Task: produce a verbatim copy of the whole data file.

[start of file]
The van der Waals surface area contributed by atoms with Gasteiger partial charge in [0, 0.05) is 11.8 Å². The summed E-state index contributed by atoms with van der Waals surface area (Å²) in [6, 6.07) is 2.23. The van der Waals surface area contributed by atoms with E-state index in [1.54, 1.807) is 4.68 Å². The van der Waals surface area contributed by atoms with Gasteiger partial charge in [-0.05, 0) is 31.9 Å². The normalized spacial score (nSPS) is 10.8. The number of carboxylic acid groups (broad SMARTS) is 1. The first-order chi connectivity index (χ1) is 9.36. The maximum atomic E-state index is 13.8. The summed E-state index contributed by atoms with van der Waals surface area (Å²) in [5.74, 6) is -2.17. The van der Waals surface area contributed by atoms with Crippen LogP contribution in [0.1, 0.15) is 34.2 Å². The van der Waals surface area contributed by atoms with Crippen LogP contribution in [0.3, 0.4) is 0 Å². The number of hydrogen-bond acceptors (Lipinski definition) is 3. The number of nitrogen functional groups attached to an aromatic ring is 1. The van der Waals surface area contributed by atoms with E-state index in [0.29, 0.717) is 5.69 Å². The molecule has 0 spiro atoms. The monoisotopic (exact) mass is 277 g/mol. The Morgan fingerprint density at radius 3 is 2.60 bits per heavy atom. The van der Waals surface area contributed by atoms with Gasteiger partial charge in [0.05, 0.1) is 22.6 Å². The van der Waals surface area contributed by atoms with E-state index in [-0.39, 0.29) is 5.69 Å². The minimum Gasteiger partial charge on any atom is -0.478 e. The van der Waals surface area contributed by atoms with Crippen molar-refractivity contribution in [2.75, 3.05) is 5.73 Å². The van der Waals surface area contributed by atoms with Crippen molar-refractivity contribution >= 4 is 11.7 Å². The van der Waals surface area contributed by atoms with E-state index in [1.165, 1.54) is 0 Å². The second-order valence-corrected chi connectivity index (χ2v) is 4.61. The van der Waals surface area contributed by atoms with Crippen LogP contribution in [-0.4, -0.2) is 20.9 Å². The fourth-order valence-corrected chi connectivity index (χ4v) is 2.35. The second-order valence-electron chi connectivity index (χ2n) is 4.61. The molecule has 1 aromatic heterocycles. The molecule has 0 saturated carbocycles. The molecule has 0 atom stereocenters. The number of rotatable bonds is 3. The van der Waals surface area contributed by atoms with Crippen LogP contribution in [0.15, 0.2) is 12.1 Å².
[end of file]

The van der Waals surface area contributed by atoms with Gasteiger partial charge in [0, 0.05) is 11.8 Å². The summed E-state index contributed by atoms with van der Waals surface area (Å²) in [6, 6.07) is 2.23. The van der Waals surface area contributed by atoms with E-state index in [1.54, 1.807) is 4.68 Å². The van der Waals surface area contributed by atoms with Gasteiger partial charge in [-0.05, 0) is 31.9 Å². The normalized spacial score (nSPS) is 10.8. The number of carboxylic acid groups (broad SMARTS) is 1. The first-order chi connectivity index (χ1) is 9.36. The maximum atomic E-state index is 13.8. The summed E-state index contributed by atoms with van der Waals surface area (Å²) in [5.74, 6) is -2.17. The van der Waals surface area contributed by atoms with Crippen LogP contribution in [0.1, 0.15) is 34.2 Å². The van der Waals surface area contributed by atoms with Crippen LogP contribution in [0.3, 0.4) is 0 Å². The number of hydrogen-bond acceptors (Lipinski definition) is 3. The number of nitrogen functional groups attached to an aromatic ring is 1. The van der Waals surface area contributed by atoms with E-state index in [0.29, 0.717) is 5.69 Å². The molecule has 0 spiro atoms. The monoisotopic (exact) mass is 277 g/mol. The Morgan fingerprint density at radius 3 is 2.60 bits per heavy atom. The van der Waals surface area contributed by atoms with Gasteiger partial charge in [0.05, 0.1) is 22.6 Å². The van der Waals surface area contributed by atoms with E-state index in [-0.39, 0.29) is 5.69 Å². The minimum Gasteiger partial charge on any atom is -0.478 e. The van der Waals surface area contributed by atoms with Crippen molar-refractivity contribution in [2.75, 3.05) is 5.73 Å². The van der Waals surface area contributed by atoms with Crippen molar-refractivity contribution >= 4 is 11.7 Å². The van der Waals surface area contributed by atoms with E-state index in [1.165, 1.54) is 0 Å². The second-order valence-corrected chi connectivity index (χ2v) is 4.61. The van der Waals surface area contributed by atoms with Crippen LogP contribution in [-0.4, -0.2) is 20.9 Å². The fourth-order valence-corrected chi connectivity index (χ4v) is 2.35. The second-order valence-electron chi connectivity index (χ2n) is 4.61. The molecule has 1 aromatic heterocycles. The molecule has 0 saturated carbocycles. The molecule has 0 atom stereocenters. The number of rotatable bonds is 3. The van der Waals surface area contributed by atoms with Crippen LogP contribution in [0.15, 0.2) is 12.1 Å².